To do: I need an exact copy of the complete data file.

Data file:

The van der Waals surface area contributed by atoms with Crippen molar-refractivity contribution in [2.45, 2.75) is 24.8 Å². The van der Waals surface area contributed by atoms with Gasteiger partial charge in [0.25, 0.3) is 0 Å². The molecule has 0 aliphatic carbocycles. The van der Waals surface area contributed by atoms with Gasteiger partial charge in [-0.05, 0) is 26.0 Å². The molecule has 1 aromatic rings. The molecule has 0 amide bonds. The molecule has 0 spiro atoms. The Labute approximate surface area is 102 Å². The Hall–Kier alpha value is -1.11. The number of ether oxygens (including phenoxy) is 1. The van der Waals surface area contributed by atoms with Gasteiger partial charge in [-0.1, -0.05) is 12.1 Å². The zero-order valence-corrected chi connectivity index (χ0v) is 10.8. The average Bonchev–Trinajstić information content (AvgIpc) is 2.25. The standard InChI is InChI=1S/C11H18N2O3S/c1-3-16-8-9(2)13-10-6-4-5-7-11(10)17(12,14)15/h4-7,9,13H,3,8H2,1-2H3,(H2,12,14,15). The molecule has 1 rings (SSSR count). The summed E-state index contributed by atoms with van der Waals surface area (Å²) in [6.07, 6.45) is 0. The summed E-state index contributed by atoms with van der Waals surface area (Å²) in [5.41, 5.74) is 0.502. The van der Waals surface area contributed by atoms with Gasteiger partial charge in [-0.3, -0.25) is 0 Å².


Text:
The van der Waals surface area contributed by atoms with Crippen molar-refractivity contribution in [2.45, 2.75) is 24.8 Å². The van der Waals surface area contributed by atoms with Gasteiger partial charge in [0.25, 0.3) is 0 Å². The molecule has 0 aliphatic carbocycles. The van der Waals surface area contributed by atoms with Gasteiger partial charge in [-0.05, 0) is 26.0 Å². The molecule has 1 aromatic rings. The molecule has 0 amide bonds. The molecule has 0 spiro atoms. The Labute approximate surface area is 102 Å². The Hall–Kier alpha value is -1.11. The number of ether oxygens (including phenoxy) is 1. The van der Waals surface area contributed by atoms with Gasteiger partial charge in [-0.1, -0.05) is 12.1 Å². The zero-order valence-corrected chi connectivity index (χ0v) is 10.8. The average Bonchev–Trinajstić information content (AvgIpc) is 2.25. The standard InChI is InChI=1S/C11H18N2O3S/c1-3-16-8-9(2)13-10-6-4-5-7-11(10)17(12,14)15/h4-7,9,13H,3,8H2,1-2H3,(H2,12,14,15). The molecule has 1 rings (SSSR count). The summed E-state index contributed by atoms with van der Waals surface area (Å²) in [6.07, 6.45) is 0. The summed E-state index contributed by atoms with van der Waals surface area (Å²) in [5.41, 5.74) is 0.502. The van der Waals surface area contributed by atoms with Gasteiger partial charge in [-0.3, -0.25) is 0 Å².